China approves first mixed-vaccine trial as Delta spreads
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China's drug regulator has approved the country's first mixed-vaccine trial, a company involved in the study said, as the rapid spread of the Delta variant raises concern about the efficacy of domestically produced jabs.
The trial will test the efficacy of combining an "inactivated" vaccine made by China's Sinovac with a DNA-based one developed by US pharmaceutical company Inovio, a statement issued on Tuesday said.
The statement was put out by Advaccine Biopharmaceuticals Suzhou, Inovio's trial partner in China.
Preclinical work has found that "two different vaccine applications... produce an even stronger and more balanced immune response", Advaccine chairman Wang Bin said in the statement.
There are several types of Covid vaccines, including those using an inactivated or weakened virus to generate an immune response, and more cutting-edge RNA- or DNA-based jabs that use engineered versions of the coronavirus' genetic code to create a protein that safely prompts an immune response.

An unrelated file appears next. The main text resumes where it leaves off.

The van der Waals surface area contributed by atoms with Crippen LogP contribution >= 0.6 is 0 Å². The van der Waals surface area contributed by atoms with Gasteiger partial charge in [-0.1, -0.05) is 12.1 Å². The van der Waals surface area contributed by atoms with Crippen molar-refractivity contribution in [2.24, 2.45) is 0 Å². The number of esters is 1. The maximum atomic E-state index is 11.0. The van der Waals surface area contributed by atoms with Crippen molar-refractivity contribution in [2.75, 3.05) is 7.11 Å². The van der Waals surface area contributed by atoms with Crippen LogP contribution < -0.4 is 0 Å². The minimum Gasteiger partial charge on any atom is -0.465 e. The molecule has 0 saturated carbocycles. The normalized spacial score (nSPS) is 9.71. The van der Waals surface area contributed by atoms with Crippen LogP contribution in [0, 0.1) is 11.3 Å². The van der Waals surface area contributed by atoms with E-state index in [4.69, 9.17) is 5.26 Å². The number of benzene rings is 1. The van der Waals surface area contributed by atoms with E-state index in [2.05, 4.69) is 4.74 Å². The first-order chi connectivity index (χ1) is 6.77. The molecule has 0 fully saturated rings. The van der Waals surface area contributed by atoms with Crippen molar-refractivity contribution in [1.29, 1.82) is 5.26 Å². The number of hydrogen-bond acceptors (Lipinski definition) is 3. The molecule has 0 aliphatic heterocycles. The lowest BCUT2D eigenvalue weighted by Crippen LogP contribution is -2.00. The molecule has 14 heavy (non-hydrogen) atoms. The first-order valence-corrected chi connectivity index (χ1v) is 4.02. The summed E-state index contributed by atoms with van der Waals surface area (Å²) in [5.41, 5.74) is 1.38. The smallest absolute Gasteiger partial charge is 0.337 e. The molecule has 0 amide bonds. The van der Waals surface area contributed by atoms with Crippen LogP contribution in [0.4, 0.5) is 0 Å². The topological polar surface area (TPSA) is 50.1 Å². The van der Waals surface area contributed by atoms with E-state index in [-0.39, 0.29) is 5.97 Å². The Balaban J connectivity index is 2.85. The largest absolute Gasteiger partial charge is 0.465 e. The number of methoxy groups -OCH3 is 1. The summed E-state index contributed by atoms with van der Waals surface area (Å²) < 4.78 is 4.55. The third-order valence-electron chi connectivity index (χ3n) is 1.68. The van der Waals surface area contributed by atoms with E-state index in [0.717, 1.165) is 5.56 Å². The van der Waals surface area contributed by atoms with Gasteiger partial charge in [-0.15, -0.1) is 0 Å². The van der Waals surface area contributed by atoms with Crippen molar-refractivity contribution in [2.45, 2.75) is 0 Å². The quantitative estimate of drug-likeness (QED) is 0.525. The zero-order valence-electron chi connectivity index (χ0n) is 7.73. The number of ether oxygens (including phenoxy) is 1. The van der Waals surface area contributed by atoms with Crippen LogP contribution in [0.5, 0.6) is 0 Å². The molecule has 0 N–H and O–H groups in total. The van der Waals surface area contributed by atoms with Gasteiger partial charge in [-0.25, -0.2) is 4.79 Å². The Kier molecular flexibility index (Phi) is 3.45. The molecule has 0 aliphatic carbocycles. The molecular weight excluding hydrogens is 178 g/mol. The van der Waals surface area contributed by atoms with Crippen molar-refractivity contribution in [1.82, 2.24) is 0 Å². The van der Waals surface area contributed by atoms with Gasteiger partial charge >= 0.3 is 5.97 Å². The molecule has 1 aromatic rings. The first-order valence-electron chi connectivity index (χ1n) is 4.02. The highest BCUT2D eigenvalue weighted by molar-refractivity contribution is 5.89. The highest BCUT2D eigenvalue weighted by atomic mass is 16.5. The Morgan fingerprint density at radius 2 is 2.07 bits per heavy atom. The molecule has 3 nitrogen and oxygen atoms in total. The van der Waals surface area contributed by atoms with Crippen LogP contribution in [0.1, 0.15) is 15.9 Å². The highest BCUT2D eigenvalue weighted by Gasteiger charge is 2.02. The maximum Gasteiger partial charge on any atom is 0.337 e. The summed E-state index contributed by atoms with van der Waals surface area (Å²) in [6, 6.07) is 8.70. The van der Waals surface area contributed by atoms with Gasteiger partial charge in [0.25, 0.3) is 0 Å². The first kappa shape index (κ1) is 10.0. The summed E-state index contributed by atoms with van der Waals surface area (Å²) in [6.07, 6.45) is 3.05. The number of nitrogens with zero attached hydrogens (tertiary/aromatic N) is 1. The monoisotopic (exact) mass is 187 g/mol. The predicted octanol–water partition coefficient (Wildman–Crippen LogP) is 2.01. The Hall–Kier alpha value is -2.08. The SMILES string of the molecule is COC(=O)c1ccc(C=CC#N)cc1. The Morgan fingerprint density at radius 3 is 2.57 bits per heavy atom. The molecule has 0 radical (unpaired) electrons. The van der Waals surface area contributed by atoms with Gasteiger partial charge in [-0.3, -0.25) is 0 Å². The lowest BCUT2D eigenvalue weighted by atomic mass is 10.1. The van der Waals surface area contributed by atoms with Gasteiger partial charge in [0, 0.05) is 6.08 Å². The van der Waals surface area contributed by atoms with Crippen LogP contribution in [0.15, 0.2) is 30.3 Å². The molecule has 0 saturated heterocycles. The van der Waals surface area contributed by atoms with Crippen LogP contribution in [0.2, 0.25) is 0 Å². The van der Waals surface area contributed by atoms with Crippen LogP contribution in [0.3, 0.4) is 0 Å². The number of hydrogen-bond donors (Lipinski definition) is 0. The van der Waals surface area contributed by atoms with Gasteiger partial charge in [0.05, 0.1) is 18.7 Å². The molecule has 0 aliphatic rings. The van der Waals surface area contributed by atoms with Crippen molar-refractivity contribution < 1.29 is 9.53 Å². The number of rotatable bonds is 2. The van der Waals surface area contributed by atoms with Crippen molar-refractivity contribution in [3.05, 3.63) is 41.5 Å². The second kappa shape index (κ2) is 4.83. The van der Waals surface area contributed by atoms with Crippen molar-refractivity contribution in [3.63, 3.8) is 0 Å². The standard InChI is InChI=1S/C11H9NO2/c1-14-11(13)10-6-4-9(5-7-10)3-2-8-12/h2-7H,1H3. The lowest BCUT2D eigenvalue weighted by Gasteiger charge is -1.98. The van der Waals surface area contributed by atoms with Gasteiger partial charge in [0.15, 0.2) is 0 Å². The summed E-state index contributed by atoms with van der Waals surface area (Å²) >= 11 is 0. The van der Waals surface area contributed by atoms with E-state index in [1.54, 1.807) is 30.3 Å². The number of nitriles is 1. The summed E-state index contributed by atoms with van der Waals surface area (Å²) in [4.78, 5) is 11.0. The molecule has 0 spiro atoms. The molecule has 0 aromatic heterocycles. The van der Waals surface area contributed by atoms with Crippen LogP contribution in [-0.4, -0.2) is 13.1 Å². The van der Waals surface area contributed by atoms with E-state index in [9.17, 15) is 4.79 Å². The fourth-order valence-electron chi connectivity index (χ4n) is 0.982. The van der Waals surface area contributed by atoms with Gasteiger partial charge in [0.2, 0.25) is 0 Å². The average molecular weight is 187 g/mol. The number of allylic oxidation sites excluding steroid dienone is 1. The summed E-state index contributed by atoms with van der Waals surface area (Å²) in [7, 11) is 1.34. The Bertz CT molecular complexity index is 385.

Five out of the seven vaccines approved in China are two-shot inactivated vaccines.
Their published efficacy lags RNA jabs by Pfizer-BioNTech and Moderna, which have pre-Delta success rates above 90 percent.
The World Health Organization has said there is still not enough data to say whether using two different vaccines together is safe or can boost immunity.
Inovio has not published any efficacy data from its global clinical trials. It is the first DNA-based vaccine to be trialled in China.
China is battling its worst coronavirus outbreak in months, with officials saying many of those infected had already been vaccinated.
This has added to calls for China's two biggest vaccine producers -- state-run Sinopharm and privately owned Sinovac -- to provide data proving their jabs work against the Delta variant.
Beijing is yet to approve any foreign vaccines for domestic use.